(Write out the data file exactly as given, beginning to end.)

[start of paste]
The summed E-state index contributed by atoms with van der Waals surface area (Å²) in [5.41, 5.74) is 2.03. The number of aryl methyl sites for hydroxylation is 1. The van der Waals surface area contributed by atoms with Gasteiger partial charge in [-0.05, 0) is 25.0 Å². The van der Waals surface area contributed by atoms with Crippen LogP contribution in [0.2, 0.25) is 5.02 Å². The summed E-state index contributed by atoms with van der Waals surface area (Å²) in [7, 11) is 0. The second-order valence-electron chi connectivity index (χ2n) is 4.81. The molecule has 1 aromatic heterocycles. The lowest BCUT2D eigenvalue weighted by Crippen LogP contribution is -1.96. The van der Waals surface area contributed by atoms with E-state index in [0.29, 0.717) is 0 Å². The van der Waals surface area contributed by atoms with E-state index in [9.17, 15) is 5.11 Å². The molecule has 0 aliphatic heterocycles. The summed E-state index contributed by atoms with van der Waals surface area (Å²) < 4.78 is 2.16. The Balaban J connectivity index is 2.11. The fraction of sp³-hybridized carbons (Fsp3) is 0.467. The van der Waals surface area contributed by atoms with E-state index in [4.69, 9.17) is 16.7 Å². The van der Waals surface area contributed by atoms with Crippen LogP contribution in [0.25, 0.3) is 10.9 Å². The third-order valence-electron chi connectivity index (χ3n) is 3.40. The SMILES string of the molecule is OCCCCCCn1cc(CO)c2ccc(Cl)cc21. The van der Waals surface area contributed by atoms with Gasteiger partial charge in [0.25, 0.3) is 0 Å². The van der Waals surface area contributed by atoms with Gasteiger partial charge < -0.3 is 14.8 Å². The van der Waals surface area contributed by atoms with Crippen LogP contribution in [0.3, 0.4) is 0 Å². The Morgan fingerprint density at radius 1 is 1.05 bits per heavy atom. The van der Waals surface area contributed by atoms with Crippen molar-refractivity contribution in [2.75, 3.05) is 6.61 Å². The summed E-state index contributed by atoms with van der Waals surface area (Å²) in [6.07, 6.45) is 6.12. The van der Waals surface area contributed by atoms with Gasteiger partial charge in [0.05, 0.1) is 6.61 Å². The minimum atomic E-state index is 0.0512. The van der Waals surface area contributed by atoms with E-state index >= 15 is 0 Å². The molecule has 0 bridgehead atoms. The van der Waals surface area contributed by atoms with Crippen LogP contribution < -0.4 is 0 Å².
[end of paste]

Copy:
The summed E-state index contributed by atoms with van der Waals surface area (Å²) in [5.41, 5.74) is 2.03. The number of aryl methyl sites for hydroxylation is 1. The van der Waals surface area contributed by atoms with Gasteiger partial charge in [-0.05, 0) is 25.0 Å². The van der Waals surface area contributed by atoms with Crippen LogP contribution in [0.2, 0.25) is 5.02 Å². The summed E-state index contributed by atoms with van der Waals surface area (Å²) in [7, 11) is 0. The second-order valence-electron chi connectivity index (χ2n) is 4.81. The molecule has 1 aromatic heterocycles. The lowest BCUT2D eigenvalue weighted by Crippen LogP contribution is -1.96. The van der Waals surface area contributed by atoms with E-state index in [0.29, 0.717) is 0 Å². The van der Waals surface area contributed by atoms with E-state index in [9.17, 15) is 5.11 Å². The molecule has 0 aliphatic heterocycles. The summed E-state index contributed by atoms with van der Waals surface area (Å²) < 4.78 is 2.16. The Balaban J connectivity index is 2.11. The fraction of sp³-hybridized carbons (Fsp3) is 0.467. The van der Waals surface area contributed by atoms with E-state index in [4.69, 9.17) is 16.7 Å². The van der Waals surface area contributed by atoms with Crippen LogP contribution in [0.25, 0.3) is 10.9 Å². The third-order valence-electron chi connectivity index (χ3n) is 3.40. The SMILES string of the molecule is OCCCCCCn1cc(CO)c2ccc(Cl)cc21. The van der Waals surface area contributed by atoms with Gasteiger partial charge in [0.25, 0.3) is 0 Å². The van der Waals surface area contributed by atoms with Gasteiger partial charge < -0.3 is 14.8 Å². The van der Waals surface area contributed by atoms with Crippen LogP contribution in [0.3, 0.4) is 0 Å². The Morgan fingerprint density at radius 1 is 1.05 bits per heavy atom. The van der Waals surface area contributed by atoms with Crippen molar-refractivity contribution in [2.75, 3.05) is 6.61 Å². The summed E-state index contributed by atoms with van der Waals surface area (Å²) in [6.07, 6.45) is 6.12. The van der Waals surface area contributed by atoms with Gasteiger partial charge in [0.05, 0.1) is 6.61 Å². The minimum atomic E-state index is 0.0512. The van der Waals surface area contributed by atoms with E-state index >= 15 is 0 Å². The molecule has 0 bridgehead atoms. The van der Waals surface area contributed by atoms with Crippen LogP contribution < -0.4 is 0 Å².